Republicans Balk at More Tariffs as Trump Mulls More Farm Aid

WASHINGTON — At a White House meeting earlier this month, Senator Chuck Grassley of Iowa, the powerful Republican chairman of the Senate Finance Committee, pressed President Trump to repeal the metal tariffs he imposed on Canada and Mexico, which he argued were hurting the struggling farmers the president had vowed to protect.

Hours later, Mr. Trump made clear that the message was not received.

“Tariffs are working,” the president said on Twitter, attributing an investment announced by U.S. Steel to the steel and aluminum tariffs Mr. Trump put into effect last year.

Mr. Trump sold his trade disputes with China, Canada, Mexico and Europe as an effort to lower trade barriers. But the rewritten North American Free Trade Agreement has stalled in Congress, Europe is preparing retaliation in the event that Mr. Trump unleashes automobile tariffs this week and negotiations with China have broken down, devolving into an all-out trade war.

The collateral damage has been America’s farmers, and Mr. Grassley, a generally loyal ally to the president, has emerged as his chief critic on trade.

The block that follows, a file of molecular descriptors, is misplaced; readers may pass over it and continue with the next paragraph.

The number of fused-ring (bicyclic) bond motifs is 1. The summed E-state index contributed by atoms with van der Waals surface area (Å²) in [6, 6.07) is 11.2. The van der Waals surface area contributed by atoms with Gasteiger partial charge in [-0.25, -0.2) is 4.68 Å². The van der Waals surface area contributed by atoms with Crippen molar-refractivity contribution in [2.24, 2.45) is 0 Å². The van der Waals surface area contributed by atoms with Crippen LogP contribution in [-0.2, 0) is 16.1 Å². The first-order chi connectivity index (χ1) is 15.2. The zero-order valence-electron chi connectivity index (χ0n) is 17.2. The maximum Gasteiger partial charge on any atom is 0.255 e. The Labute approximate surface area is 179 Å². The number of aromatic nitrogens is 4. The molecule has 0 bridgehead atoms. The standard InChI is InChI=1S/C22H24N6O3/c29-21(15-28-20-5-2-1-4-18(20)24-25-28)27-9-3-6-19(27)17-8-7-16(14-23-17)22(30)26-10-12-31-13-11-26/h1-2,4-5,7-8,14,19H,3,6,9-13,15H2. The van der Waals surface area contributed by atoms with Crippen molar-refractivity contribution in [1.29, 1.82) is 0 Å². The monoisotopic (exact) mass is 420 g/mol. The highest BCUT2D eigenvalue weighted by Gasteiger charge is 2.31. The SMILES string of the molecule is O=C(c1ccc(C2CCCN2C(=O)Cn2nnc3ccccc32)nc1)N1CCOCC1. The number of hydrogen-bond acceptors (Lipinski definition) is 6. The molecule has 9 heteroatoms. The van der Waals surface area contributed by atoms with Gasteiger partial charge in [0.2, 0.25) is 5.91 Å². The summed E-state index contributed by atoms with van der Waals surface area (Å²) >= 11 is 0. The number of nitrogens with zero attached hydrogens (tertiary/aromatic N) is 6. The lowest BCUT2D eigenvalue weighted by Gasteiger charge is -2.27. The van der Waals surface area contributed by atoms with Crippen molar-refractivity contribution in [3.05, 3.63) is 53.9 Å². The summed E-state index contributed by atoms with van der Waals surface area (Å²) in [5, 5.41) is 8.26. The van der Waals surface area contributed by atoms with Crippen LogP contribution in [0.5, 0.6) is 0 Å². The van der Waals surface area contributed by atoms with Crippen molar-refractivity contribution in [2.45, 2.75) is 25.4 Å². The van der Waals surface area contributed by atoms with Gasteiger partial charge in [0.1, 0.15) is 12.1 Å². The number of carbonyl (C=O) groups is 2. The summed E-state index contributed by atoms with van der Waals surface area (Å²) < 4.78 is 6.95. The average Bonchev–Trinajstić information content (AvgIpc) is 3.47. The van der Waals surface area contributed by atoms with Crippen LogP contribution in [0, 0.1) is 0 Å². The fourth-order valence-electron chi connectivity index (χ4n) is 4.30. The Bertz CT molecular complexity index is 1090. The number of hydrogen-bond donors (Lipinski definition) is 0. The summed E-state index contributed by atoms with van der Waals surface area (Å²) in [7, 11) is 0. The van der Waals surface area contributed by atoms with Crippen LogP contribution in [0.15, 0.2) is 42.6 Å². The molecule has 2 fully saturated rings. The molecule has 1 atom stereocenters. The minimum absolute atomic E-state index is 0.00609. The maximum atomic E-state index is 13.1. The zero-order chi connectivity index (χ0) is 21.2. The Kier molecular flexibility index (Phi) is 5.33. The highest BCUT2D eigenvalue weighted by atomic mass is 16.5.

Speaking to reporters on Tuesday, Mr. Grassley, an Iowa farmer himself, warned that Mr. Trump could face political consequences if the pain that farmers are feeling continues to fester.

“It’s going to have some impact on elections, of course,” Mr. Grassley said. “So far, I haven’t seen farmers abandoning Trump, but it’s going to have some impact.”

Mr. Trump last week raised tariff rates on $200 billion of Chinese imports to 25 percent from 10 percent and threatened to impose tariffs on another $300 billion of Chinese goods if negotiations continue to falter. On Monday, China hit back with tariffs as high as 25 percent on $60 billion of American goods, effective June 1.

Mr. Trump, cognizant of China’s penchant for hitting where it hurts, said he expected Beijing to once again retaliate against America’s farmers by slowing or stopping purchases of agricultural products, like soybeans and farm equipment.

The administration, which provided $12 billion in aid to farmers last year to mitigate the effects of the trade war, is developing plans for another bailout this year. Mr. Trump suggested this week that he will provide another $15 billion in financial support to farmers, potentially funded through the tariffs he is imposing on Chinese imports.

“Our great Patriot Farmers will be one of the biggest beneficiaries of what is happening now,” Mr. Trump tweeted on Tuesday.

The predicament facing farmers as a result of the trade war is grim.

Prices of soybeans, pork and cotton all slumped this week after China retaliated against the United States. JP Morgan on Tuesday downgraded the stock of Deere, the farm equipment manufacturer, warning that the agriculture sector is “rapidly deteriorating” and that additional farm aid would likely do little to buttress the fortunes of farmers.

While Mr. Grassley supports the need to confront China, he made clear that the tariffs must go.